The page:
Condensing Heat Transfer
Condensing heat transfer is important because many heat transfer applications will condense the steam used as the hot stream, and often gaseous products are needed in liquid form. There are two types of condenser: total condensers and partial condensers. Both total and partial condensers need to account for the accumulation of noncondensable vapor. This can be done by venting through the top of the exchanger. The tube bundle arrangement affects overall heat transfer as well. Falling condensate from higher to lower tubes increases local turbulence and thus the heat transfer coefficient. However, condensate that collects on a tube and has yet to drain prevents the cooled heat transfer surface from contacting the vapor.
In a total condenser, all the vapor that enters is condensed as a film on the heat transfer surface. The heat transfer coefficient is determined only by the thermal resistances.
In a partial condenser, not all of the vapor that enters is condensed. This allows for vapor-liquid separation. However, there will be a a vapor film with a higher concentration of high-boiling products. The heat transfer coefficient is not determined solely by the thermal resistance, but also in part by the mass transfer resistance as well. The condensable component of vapor will have to diffuse through the noncondensable component. The resistance to diffusion leads to a much lower overall heat transfer coefficient. Additionally, it complicates the calculation of heat transfer.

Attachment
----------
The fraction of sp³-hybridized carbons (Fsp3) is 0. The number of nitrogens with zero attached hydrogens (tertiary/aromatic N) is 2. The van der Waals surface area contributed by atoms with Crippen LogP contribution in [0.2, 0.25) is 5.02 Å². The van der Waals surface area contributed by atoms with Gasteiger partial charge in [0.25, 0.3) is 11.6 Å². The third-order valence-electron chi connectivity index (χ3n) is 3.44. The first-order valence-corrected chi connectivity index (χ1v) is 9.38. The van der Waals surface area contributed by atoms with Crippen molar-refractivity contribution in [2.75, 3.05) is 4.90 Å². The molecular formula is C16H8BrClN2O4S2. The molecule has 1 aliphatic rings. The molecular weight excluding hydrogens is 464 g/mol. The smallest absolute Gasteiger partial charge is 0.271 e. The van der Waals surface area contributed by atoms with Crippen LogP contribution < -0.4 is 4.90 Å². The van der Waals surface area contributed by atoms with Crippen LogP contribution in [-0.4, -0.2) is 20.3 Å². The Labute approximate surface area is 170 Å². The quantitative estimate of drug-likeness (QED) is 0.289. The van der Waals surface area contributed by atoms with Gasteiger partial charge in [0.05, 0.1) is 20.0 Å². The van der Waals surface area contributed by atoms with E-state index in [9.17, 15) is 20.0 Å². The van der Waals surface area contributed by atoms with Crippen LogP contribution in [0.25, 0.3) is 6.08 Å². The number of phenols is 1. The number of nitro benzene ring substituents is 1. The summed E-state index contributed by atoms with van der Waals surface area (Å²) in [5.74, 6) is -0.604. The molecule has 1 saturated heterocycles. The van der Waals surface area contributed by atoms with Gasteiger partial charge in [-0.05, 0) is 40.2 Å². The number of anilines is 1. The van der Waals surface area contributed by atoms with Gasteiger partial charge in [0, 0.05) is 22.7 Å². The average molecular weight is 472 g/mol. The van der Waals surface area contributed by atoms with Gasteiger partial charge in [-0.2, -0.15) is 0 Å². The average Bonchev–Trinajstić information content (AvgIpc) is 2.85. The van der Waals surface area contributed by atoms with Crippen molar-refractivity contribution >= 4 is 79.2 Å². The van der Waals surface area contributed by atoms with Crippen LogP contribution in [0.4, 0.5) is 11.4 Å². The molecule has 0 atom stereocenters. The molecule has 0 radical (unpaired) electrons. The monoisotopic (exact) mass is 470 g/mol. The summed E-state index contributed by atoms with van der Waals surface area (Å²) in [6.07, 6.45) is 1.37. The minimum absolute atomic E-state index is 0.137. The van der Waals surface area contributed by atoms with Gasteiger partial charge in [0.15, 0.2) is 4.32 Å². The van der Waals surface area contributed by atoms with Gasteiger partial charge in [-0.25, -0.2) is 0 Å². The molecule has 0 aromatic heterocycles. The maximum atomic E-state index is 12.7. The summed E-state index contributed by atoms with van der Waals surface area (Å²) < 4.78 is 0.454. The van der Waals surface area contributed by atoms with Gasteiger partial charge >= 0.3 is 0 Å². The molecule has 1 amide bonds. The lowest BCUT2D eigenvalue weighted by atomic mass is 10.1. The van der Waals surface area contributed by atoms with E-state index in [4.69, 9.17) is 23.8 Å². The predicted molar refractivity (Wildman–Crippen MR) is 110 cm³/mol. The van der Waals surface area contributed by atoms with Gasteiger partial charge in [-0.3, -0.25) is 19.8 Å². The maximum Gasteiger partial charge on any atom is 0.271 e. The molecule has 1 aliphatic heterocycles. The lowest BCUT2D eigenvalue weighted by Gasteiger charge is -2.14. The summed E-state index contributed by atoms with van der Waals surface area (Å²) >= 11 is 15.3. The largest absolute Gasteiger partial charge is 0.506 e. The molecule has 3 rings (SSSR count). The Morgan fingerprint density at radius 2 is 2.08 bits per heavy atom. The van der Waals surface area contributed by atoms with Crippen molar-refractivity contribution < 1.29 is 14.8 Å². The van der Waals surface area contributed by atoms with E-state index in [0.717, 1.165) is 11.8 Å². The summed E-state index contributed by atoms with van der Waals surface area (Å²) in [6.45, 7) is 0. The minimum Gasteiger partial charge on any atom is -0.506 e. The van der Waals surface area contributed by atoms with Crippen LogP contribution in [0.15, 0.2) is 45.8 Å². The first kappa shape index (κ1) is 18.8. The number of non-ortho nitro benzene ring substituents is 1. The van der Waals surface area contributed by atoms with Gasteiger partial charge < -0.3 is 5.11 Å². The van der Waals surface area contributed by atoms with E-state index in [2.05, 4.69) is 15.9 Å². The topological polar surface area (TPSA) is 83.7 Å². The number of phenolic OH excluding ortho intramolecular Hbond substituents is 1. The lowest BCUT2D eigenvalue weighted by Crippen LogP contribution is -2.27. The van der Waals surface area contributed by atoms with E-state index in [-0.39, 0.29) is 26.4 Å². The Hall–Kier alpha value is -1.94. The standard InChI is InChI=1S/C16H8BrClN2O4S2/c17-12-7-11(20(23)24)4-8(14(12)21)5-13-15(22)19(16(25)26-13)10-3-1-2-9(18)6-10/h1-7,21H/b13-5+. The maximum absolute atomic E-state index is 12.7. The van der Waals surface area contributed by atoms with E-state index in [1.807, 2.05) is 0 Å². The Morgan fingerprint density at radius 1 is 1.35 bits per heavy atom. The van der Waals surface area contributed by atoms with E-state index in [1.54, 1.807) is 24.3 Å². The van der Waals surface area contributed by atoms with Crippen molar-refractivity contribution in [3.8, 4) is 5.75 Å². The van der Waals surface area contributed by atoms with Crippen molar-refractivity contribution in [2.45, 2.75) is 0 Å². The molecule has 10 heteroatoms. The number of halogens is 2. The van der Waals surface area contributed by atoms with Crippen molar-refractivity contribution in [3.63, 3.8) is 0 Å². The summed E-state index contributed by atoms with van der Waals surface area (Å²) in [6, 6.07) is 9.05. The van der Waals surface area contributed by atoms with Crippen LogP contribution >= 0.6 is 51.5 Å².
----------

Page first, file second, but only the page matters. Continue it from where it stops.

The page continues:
Heaters and Coolers
A stream of hot fluid at flowing at needs to be cooled to . Its heat capacity is . A cold stream at and is available to cool it. The heat capacity of the old stream is . If they are contacted in a true counter current pattern in a double tube heat exchanger with overall heat-transfer coefficient , what is the outlet temperature of the cold stream, and what is the area A needed for this heat exchange rate?
Example Problem Solution
We are trying to solve for two things in this problem: the outlet temperature of the cold stream and the heat-exchange area . In order to find the outlet temperature , we need to find the total heat transfer rate, which is equal to the amount of energy lost by the hot stream. The amount of energy gained by the cold stream is the opposite of this value. The absolute value of either will give the heat duty We can then relate the energy change to the temperature change using the heat capacity and mass flow rate.
Plugging in values
We can see that
Once is solved, we can calculate the log mean temperature driving force .
Plugging in our values for , , , we can obtain the heat-exchange area .
From this we are able to obtain
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 Biegler, L.T., Grossmann, L.E., and Westerberg, A.W. (1997). Systematic Methods of Chemical Process Design. Upper Saddle River: Prentice-Hall.
 Peters, M.S. and Timmerhaus, K.D. (2003). Plant Design and Economics for Chemical Engineers, 5th Edition. New York: McGraw-Hill.